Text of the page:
Eagleton’s words hold equally true for Italian fascism, despite the ways in which its particular combining of “the archaic and the avant-garde” were in some cases unique to Italy.1 In terms of a fascist fascination with the archaic, three welldocumented examples immediately come to mind:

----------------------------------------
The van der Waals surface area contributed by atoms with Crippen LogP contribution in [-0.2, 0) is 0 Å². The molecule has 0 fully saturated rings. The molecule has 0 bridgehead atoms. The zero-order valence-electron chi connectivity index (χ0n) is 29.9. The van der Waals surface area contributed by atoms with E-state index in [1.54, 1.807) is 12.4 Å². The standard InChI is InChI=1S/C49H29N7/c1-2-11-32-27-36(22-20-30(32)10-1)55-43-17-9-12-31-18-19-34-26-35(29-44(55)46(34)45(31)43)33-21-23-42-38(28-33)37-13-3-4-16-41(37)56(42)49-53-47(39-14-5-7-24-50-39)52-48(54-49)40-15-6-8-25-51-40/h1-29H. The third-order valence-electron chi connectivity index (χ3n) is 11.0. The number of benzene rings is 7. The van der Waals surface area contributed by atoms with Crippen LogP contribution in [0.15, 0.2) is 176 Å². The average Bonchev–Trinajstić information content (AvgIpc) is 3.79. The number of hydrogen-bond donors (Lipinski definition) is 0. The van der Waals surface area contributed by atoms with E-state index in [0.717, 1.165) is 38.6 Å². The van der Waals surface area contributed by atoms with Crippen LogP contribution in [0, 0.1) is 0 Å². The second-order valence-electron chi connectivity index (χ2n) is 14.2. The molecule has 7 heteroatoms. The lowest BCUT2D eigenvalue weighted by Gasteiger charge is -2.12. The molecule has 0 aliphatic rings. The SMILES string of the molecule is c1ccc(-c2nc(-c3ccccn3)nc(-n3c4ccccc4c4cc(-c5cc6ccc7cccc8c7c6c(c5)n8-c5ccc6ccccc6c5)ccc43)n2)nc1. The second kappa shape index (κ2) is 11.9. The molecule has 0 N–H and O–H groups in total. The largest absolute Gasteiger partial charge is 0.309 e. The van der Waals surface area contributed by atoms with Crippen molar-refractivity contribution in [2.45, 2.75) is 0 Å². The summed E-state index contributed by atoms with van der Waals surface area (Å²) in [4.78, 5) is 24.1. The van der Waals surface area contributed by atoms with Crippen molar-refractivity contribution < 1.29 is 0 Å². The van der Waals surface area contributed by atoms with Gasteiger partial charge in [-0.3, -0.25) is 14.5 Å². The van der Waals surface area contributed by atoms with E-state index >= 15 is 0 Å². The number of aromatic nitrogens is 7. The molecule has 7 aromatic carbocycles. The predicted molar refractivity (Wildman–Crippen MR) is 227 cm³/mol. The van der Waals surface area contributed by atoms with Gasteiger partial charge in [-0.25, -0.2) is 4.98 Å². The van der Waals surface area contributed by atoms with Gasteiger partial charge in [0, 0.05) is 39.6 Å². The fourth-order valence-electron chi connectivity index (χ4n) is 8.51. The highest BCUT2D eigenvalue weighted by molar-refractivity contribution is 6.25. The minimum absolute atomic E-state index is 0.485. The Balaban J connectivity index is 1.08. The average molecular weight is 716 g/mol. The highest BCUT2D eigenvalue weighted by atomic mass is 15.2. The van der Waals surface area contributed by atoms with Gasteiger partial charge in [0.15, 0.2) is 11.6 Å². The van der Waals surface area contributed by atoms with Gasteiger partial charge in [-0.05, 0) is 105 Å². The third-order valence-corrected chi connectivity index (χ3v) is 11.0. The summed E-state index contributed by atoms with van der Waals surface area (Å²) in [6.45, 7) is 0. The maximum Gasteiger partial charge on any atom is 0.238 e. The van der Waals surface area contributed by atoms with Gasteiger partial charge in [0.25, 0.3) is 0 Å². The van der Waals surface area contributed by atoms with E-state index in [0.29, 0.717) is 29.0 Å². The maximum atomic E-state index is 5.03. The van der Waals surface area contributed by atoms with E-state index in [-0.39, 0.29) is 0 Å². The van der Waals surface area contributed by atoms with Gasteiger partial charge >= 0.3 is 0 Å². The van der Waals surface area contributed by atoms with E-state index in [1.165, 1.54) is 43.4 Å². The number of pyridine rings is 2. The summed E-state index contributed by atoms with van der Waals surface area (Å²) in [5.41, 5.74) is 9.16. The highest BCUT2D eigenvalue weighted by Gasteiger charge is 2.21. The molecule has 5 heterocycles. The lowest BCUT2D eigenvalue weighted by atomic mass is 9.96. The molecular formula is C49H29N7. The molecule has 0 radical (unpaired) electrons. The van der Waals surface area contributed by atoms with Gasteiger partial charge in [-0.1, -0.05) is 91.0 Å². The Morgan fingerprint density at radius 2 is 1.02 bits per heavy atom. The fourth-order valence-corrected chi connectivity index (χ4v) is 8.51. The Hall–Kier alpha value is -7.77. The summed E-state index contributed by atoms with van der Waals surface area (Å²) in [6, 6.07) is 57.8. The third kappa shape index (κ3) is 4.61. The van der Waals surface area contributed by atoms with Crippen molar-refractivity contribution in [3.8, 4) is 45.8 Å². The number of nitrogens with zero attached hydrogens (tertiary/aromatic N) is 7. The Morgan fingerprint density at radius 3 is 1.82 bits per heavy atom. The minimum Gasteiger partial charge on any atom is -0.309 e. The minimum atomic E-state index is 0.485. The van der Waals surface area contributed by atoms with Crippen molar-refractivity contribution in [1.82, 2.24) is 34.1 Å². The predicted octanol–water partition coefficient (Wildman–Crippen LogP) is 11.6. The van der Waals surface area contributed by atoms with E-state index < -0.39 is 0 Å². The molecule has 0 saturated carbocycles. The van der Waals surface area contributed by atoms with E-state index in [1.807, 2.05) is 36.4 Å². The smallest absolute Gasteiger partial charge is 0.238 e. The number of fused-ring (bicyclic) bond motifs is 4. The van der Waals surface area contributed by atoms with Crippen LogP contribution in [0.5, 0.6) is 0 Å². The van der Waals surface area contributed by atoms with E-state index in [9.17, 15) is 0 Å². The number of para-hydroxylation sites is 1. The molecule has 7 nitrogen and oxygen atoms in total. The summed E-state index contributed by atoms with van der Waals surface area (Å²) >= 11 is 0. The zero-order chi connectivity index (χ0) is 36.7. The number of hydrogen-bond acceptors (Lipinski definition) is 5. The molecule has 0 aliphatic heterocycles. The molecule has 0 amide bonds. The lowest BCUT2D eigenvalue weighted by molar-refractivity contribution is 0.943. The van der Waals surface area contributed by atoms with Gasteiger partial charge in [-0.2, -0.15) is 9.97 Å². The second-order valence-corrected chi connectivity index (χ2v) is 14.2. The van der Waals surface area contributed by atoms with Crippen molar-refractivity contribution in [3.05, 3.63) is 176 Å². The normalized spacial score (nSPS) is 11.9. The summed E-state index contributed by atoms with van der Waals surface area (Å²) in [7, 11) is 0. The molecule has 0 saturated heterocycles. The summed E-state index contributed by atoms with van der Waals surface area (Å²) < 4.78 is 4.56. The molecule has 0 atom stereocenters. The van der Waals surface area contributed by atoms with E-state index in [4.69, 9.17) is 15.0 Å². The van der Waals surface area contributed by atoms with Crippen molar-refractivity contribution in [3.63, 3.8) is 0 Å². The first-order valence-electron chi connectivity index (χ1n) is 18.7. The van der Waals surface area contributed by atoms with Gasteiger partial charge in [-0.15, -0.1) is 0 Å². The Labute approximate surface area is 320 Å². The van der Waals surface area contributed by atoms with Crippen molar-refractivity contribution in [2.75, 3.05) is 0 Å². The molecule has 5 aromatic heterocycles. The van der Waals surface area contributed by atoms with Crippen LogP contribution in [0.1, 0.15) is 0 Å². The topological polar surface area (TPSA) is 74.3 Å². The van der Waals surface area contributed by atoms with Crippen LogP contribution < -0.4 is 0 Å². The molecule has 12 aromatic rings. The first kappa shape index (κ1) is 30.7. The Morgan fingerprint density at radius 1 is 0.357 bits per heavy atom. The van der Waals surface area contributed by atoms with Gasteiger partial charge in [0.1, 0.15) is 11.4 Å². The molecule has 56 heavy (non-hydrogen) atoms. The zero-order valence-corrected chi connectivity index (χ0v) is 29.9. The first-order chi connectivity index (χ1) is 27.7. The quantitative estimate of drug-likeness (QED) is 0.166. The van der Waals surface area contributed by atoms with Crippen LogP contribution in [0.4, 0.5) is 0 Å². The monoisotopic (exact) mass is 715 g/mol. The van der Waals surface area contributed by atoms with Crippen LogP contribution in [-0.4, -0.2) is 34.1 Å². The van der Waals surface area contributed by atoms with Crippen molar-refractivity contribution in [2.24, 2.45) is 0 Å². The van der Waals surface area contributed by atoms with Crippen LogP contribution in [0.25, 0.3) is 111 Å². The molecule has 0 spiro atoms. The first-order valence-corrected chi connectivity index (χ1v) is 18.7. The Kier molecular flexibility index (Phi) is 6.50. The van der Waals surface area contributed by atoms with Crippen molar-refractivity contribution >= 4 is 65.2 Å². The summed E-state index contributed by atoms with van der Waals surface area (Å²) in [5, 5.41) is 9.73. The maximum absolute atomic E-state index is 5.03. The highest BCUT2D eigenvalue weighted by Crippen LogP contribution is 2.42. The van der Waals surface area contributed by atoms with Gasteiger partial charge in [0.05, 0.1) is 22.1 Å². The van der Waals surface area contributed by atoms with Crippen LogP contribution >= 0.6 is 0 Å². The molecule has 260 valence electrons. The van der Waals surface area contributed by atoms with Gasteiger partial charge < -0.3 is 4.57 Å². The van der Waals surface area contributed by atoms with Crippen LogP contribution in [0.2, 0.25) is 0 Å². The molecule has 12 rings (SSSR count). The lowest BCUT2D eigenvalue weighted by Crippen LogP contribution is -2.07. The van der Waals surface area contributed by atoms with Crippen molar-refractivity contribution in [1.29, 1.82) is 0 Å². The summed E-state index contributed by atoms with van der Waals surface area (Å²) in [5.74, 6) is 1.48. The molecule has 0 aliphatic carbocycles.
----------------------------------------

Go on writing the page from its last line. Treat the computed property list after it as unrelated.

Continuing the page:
• The fascist fetishisation of the “sensuous specificity” of the Roman Empire. Propped up by the concepts of romanità (Whittam 1995: 85-88) and italianità, this fetishization took numerous forms, including the adoption of the fasces, the Roman salute, and the passo romano (Roman march step), the destruction of medieval ruins to make way for fascist building projects such as the present day Via dei Fori Imperiali and Via della Conciliazione,2 and the excavation of sites like the Largo di Torre Argentina.